Sometimes a tree starts looking more like a shrub, with a bushy clump of young stems sprouting from the base or from a spot on the trunk. Those stems are called suckers, because they zap water and nutrients from the main tree. As suckers are unhealthy for trees and they are unsightly, it’s important to know how to eliminate them and when possible, how to prevent them in the first place.

Prune Them

Prune tree suckers regularly while they are still young. Use sharp pruners and make a clean cut as close to the base of each sucker as possible.

Loppers—long-handled pruners—are useful for reaching above your head. A pole pruner can stretch even farther, but it can be hard to handle; be careful not to damage the tree’s bark with it.

If suckers are so high in a tree you’d need a ladder to reach them, it’s best to have a professional remove them.


In general there are two reasons a tree might start growing suckers: because it’s under stress, or because a graft has failed. 

Stress. Suckers are a tree’s attempt to grow more branches, often in response to some kind of injury. If the roots have been damaged, suckers may grow from the base of the trunk. If suckers grow higher on the trunk, they’re called watersprouts and they are usually at the site of a pruning wound, a crack or some other damage.

This response is the reason it’s important to prune suckers before they’re so old that their tender skin turns to bark. When you prune a large, woody sucker, you often create a wound that may prompt the tree to grow even more suckers.  

Suckers can be a sign of age. Many trees sucker more as they grow old and start to decay.

They also can result from a disease or pest. If something such as a boring insect is interfering with a tree’s ability to get water and nutrients up to its branches, it may divert resources to suckers instead.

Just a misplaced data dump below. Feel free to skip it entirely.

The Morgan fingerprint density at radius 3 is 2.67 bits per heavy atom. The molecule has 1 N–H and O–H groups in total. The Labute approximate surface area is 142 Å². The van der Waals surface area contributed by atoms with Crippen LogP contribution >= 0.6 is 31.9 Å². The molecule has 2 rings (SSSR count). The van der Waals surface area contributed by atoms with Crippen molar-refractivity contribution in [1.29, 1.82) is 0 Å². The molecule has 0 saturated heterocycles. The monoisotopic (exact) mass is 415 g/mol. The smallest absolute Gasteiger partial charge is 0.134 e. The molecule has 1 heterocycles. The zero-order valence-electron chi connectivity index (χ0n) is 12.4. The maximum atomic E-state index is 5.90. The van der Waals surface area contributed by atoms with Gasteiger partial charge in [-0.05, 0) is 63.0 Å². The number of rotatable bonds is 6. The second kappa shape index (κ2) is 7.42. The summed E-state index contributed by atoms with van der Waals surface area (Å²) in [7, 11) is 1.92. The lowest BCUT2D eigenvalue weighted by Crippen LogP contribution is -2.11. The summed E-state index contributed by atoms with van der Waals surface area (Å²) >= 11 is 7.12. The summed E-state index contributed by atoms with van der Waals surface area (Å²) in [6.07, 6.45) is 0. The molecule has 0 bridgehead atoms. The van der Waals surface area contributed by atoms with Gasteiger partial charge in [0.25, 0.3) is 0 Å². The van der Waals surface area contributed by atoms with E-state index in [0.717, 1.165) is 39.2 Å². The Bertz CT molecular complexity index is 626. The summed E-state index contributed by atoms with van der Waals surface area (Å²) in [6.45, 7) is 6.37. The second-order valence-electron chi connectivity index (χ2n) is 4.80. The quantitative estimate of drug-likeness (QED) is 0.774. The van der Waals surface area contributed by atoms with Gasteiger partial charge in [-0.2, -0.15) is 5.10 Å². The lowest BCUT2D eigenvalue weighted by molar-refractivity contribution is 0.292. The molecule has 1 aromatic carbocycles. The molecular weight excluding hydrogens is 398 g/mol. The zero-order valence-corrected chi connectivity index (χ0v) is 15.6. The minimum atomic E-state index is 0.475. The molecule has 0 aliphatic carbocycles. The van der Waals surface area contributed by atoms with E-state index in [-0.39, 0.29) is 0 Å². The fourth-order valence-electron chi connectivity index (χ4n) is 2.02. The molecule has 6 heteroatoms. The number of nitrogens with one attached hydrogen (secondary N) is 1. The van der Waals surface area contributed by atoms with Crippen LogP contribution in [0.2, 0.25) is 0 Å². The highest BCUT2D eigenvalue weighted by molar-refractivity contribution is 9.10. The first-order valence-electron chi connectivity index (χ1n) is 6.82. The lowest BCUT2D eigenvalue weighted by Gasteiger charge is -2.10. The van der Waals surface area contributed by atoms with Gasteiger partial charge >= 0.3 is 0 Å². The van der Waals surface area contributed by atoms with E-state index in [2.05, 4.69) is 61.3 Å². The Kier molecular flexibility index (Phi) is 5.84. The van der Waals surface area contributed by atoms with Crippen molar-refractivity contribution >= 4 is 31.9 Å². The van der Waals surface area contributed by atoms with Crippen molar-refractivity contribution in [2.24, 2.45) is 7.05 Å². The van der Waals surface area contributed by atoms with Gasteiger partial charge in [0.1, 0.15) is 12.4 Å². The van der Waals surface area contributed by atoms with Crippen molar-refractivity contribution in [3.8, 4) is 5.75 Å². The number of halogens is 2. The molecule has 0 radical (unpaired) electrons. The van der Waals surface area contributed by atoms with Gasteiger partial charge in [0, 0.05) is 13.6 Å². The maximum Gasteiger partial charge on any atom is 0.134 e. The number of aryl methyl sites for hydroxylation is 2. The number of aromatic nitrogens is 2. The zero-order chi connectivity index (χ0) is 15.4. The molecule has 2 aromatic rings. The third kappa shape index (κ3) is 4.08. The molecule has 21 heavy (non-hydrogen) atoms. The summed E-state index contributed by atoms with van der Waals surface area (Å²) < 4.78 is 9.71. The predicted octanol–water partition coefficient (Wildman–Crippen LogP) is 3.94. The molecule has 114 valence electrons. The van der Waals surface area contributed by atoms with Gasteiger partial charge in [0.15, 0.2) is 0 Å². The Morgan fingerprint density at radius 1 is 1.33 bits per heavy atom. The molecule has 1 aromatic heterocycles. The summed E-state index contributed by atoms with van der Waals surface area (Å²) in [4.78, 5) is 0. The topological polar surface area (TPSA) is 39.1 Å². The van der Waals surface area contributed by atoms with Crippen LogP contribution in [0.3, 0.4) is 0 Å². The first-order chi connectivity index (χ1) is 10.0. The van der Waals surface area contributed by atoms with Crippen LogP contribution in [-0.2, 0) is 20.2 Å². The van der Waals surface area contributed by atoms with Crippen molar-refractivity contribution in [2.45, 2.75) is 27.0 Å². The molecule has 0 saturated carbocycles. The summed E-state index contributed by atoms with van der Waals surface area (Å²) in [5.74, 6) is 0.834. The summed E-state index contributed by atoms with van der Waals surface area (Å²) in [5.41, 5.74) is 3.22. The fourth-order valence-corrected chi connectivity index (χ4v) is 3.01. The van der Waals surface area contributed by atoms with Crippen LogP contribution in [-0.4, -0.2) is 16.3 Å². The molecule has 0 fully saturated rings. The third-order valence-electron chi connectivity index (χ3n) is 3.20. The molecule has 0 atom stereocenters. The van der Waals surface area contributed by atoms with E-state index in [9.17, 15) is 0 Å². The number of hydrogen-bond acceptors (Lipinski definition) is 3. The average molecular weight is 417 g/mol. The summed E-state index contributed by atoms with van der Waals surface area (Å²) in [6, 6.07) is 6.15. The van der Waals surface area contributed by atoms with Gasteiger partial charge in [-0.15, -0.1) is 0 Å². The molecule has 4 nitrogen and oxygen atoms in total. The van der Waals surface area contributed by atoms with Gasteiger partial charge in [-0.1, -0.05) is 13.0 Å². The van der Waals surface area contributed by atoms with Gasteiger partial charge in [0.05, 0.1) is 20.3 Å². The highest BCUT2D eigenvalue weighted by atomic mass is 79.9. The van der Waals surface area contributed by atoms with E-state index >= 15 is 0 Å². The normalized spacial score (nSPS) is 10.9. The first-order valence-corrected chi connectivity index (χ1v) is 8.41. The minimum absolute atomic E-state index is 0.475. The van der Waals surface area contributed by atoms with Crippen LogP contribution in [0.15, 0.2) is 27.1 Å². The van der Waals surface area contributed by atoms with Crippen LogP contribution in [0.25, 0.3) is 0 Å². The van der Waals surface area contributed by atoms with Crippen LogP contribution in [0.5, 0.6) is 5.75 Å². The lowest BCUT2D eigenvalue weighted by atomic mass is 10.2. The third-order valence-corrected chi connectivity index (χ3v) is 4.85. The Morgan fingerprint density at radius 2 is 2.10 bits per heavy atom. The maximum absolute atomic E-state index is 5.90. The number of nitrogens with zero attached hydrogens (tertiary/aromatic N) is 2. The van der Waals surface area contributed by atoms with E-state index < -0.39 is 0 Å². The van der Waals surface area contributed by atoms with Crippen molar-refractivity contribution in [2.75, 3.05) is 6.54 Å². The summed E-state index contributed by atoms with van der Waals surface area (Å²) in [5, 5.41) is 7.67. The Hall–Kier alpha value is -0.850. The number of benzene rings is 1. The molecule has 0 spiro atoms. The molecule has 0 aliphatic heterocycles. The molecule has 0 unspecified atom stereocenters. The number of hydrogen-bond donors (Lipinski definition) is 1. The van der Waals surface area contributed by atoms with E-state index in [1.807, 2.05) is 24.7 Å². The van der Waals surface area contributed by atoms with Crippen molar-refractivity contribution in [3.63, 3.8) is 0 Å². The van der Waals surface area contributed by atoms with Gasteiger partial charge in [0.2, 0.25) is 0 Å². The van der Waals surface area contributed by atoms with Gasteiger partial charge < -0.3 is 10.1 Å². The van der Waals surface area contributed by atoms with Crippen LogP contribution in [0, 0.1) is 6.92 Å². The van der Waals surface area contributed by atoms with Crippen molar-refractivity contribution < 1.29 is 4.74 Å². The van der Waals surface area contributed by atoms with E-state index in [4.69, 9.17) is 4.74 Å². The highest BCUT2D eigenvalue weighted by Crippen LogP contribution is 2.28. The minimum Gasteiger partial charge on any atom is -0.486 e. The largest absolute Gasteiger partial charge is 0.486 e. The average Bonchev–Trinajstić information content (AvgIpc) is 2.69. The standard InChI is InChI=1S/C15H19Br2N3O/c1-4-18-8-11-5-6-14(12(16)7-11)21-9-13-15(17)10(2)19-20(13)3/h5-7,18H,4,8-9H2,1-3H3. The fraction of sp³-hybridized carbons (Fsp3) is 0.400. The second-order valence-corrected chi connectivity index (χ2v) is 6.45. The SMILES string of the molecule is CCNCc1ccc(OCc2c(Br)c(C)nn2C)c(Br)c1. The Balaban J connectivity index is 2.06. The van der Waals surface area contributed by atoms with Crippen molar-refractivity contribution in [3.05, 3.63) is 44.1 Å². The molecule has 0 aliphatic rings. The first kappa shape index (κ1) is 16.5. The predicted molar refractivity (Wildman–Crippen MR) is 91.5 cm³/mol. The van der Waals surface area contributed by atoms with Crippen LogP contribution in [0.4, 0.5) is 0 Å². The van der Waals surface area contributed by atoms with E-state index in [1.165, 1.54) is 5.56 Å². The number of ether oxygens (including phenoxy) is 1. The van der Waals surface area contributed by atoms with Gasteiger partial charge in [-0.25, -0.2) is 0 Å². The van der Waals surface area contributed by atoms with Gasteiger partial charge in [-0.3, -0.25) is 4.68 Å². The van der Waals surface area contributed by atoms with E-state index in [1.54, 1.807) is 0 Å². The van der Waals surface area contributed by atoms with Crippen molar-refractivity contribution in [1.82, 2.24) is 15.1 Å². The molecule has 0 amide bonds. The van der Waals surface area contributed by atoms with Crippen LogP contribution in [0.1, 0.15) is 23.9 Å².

Some tree species are naturally more prone to suckering than others. But when a large tree has an abundance of suckers, it’s a good idea to have it assessed by a tree care professional to make sure there’s nothing seriously wrong.

Grafts. Many trees grown in nurseries are actually two trees—the trunk and branches of one kind of tree spliced onto the roots of another, usually a species that is more hardy and tolerant. Trees may be grafted for the sake of hardiness; to preserve the special ornamental characteristics of a cultivated variety; or because it’s just easier for nurseries to grow some species that way.

Sometimes, though, the graft near the base of the trunk fails and the rootstock—the part with the roots—starts sending out shoots of its own: suckers.

Grafts often fail on small ornamental trees such as crabapples and redbuds, making them prone to suckering. You can tell the cause is a failed graft if the leaves on the sucker are different from the leaves on the rest of the tree.

If you don’t prune out the suckers, the rootstock of a flowering tree can outcompete and overcome the tree that was grafted to it. You may not even notice until your crabapple blooms with different-colored flowers than you’re used to.    

Tree suckers are not normally a significant problem but they must be dealt with to preserve the long-term health of a tree.  

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